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Thread: Winter King Conundrum

  1. #1
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    Default Winter King Conundrum

    Help me out here someone, Kodiakcombo? I have been fishing southwest of Kodiak in the Shumigan Islands (Sand Point) pretty hard here for the last week and trying to troll up a winter king salmon. I know they are here because the Pollock boats have been dragging them up and bringing them in. They report catching Ďem mostly at night, near the bottom, and in deep water. They say they do not catch that many there in the day? I am limited to 150' on my downrigger and have been trolling everything you can imagine on the other side of a flasher, except small herring which I don't have access to, Coyotes, Apex, hootchies, Bradís Baits pack with good smellyísÖ. I have focused off prominent points and over underwater ridges and reefs next to deep water. Very mountainous and trenched bottom in this area, nothing at all like Homer. One big problem seems to be keeping the bass or Atka Mackerel off the hooks. Any thoughts anyone? Gear, location, special technique for this areaÖ? No offense, and have even fished with him before, but I am sick of seeing the Huntress reports of the last couple weeks. (kidding, Iím in awe!)
    Again, Someone hook a brother winter king fisherman up please! Literally!

  2. #2
    Member homerdave's Avatar
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    Default Winter King Conundrum

    Are you finding bait? If you are the. Try trolling 10' or so under it. It may be that there are kings in with the rockfish and Atka mackerel and you just have to stay on 'em and sort fish.

    Of course the kings may just be running deep and dark in a fruitless attempt to evade the draggers......
    Alaska Board of Game 2015 tour... "Kicking the can down the road"
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    Change out the cable on your downrigger to 300-yds of 80-lb Spectra.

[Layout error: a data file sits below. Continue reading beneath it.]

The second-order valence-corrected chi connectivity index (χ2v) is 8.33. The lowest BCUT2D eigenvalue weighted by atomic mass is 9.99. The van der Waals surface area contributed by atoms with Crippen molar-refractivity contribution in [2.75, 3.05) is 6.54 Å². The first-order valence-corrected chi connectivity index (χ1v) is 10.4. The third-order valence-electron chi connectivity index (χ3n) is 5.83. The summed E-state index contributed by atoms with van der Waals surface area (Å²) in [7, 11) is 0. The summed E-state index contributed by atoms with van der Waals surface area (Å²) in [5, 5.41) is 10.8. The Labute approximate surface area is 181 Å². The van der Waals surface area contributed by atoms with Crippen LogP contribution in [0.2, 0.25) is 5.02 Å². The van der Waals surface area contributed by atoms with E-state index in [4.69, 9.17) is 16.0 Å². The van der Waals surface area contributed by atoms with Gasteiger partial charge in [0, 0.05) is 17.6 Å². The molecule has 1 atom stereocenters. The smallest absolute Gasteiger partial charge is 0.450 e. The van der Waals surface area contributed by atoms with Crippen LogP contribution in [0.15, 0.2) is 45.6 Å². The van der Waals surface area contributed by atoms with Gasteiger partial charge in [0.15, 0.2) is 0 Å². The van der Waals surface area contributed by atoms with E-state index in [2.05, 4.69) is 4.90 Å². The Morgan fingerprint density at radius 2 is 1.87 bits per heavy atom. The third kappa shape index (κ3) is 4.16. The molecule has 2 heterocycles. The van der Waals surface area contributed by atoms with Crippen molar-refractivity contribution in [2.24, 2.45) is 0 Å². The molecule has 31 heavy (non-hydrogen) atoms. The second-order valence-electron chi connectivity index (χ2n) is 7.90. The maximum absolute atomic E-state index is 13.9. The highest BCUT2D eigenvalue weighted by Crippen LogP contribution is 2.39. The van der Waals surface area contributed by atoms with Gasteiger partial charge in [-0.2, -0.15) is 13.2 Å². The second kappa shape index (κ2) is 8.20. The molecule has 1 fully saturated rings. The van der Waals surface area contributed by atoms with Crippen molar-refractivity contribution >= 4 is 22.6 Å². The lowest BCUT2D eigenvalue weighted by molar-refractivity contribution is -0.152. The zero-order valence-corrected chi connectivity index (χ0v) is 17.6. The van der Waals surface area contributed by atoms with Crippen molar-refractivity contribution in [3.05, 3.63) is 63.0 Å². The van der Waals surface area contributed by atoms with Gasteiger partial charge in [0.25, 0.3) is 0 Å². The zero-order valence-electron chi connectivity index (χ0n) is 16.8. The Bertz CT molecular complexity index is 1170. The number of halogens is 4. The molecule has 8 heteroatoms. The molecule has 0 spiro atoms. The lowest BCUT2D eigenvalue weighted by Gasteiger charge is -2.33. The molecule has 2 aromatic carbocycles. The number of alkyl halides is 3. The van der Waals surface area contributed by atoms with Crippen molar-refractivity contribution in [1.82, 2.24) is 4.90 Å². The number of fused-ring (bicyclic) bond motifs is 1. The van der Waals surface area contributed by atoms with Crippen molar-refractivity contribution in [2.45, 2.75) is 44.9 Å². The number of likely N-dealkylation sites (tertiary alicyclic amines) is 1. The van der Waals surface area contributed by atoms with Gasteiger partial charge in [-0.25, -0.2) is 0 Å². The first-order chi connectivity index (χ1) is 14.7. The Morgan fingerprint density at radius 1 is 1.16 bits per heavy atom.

Increase your weight.
    I carry 8, 10, 12 and 15lb weights for my Penn downrigger.
    When your troll go slow and in and out of gear to keep the weight deep.
    I have caught kings as deep as 350-ft doing this.

  4. #4
    Member Bullelkklr's Avatar
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    Does the spectra cause any problems with downriggers? I am running scotty electrics....

  5. #5

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    Quote Originally Posted by Kenaiclan View Post
    I am limited to 150' on my downrigger...
    I can't tell from the way you put it if you think you aren't catching any kings because you just aren't fishing deep enough. If so, WHY are you limited to 150 ft.? If it's because you only have that much cable then as Tiderunner said just put new cable on and Spectra would be a good alternative. I know Cabelas and Power-Pro make a specific Spectra "downrigger" cable, but I can't imagine it's anything different than what their regular fishing line is (and if anyone knows if it is indeed different in some way please let us know). One thing they both claim is that it doesn't make the "humming" noise you get from steel cable which, according to both of them, will scare fish away. Not sure if that's a valid concern or not because I use steel cable and don't seem to have any trouble catching fish. Though maybe if I switched to Spectra my catch rate would increase. (Hmmmmmmm....)